1. Fudge Kobayashi (@)
      10th April 2017, 14:06

      Because this article is on stats. Plenty of people are talking about it here:


      1. @offdutyrockstar Haha whoops! I completely missed that article…

        1. F Kobayashi (@)
          10th April 2017, 14:48

          It happens! Lots to get through after a race weekend. :D

  5. I didn’t like Hamilton much but I have to agree that he is one of the best of the 2000 generation. For me it’s something like that:

    #Tier 1
    Vettel / Hamilton / Verstappen / Alonso

    #Tier 2
    Riccardo / Hulkenberg / Perez

    #Tier 3
    Bottas / Sainz / Kvyat (Kvyat have much to prove yet maybe I should put him one tier below. Bottas need to raise his game to be at least a tier 2 driver to maintain his seat.)

    #Tier 4
    Massa / Raikonen / Grosjean / Magnussen (I think both Raikonen and Massa was at Tier 2 in a certain period of their careers. Nowadays they can be at that level sometimes.)

    #Tier 5 (those are the drivers that are on the F1 cutting line or below)
    Palmer / Magnussen / Vandoorne / Ocon / Wherlein / Ericsson (Ocon and Vandoorne can get to Tier 2 in the future. Ericsson could be one tier above but he still need to proves himself significatively better than Wherlein.)

    #Tier 6 (Drivers that, for now, don’t have conditions to be on F1)
    Stroll (He really needs to do well in the next race.)

    1. Grosjean has had some great drives the last couple of years. Raikkonen and Massa hasnt and are living on past glory. Hulkenberg i think is largely overrated and Ric is only tier two because he gets crushed by Verstappen which is a strange thing. 6 months ago i would rate him top 3 and he may very well belong up there without having anything to show for it since hes driving against the number 1. Bottas has never impressed me and even less so this season when hes driving against a competent driver.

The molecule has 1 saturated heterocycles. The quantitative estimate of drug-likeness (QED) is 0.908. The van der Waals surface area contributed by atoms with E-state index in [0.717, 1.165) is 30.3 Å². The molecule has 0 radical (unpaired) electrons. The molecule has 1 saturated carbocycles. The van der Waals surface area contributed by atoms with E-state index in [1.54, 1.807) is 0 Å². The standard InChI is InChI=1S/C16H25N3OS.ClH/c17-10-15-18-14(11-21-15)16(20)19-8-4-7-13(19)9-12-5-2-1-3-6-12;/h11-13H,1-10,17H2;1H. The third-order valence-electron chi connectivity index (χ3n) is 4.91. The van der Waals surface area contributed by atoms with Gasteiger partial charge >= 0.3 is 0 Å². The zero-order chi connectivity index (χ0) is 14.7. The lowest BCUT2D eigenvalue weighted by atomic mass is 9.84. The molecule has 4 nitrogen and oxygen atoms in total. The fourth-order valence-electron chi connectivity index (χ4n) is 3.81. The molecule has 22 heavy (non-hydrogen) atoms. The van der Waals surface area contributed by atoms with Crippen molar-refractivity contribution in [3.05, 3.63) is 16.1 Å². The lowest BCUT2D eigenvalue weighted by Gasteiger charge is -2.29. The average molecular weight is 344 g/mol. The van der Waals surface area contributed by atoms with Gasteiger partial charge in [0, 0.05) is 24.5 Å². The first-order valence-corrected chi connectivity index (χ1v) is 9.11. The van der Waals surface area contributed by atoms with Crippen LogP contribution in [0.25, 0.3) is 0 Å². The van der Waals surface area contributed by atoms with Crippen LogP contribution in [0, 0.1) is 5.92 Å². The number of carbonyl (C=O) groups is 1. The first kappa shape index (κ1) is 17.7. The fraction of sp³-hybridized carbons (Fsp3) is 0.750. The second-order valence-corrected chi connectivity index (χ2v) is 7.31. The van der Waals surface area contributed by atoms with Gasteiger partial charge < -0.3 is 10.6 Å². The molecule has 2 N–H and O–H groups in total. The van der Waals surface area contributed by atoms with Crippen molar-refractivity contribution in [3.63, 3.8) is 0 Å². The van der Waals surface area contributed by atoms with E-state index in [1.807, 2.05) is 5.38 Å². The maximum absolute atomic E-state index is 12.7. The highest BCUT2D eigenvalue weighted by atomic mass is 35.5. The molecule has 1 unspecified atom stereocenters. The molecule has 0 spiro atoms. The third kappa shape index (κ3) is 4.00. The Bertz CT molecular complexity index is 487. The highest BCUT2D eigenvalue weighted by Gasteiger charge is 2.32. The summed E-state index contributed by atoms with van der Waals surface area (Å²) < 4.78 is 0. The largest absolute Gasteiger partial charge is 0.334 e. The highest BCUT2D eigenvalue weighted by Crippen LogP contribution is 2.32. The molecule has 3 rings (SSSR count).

I would move Hulkenberg, Bottas, Massa, and Raikkonen down and Grosjean up. I would also rate Ericsson higher but he has never had material and/or teammates to prove his worth against. Which is also true for basicly everyone in tier 5. I would call tier 5 the uncertain/untested tier.

      1. I’d move RoGro up for sure. He was useless in his first attempt but he is a great driver now in my opinion. Would love to see him get Kimis seat

    2. If you really think Kvyat would do better than Raikkonen in the Ferrari and on the same note, that Raikkonen would do worse than Kvyat in the Toro Rosso, you clearly are watching something on your own

      1. Gabriel I kind of agree about Grojean, but I think he still needs to prove himself more consistent, he is a lot more experient now. And I still think Raikonen and Massa would do better than any of the drivers listed below them.

        I feel the same about Riccardo, last year I would put him in the Tier 1, but Verstappen is reaching this level and he not. But he have the potential for sure.

      2. I have some faith in Kvyat and he is at the same league of Sainz now, that’s the main point for me.

        1. Also i would move Magnussen down one notch if he wasnt already there ;)

    3. I’d put Palmer in your tier 6 category.

    4. Where is Giovinazzi?
      He managed to crash in both Quali and Race in only his 2nd weekend for his team.

      As VER is the last one to manage this feat, I reckon that GIO will be in tier 1 as well :p

      1. Was under changeable conditions and they even removed the bump on the last turn afterwards that caused it. Showing some real talent but just got unlucky I think.

        Would like to see him get another shot

    5. I’d take your comment a whole lot seriously if you didn’t put Vandoorne so low, have you even seen him go to work?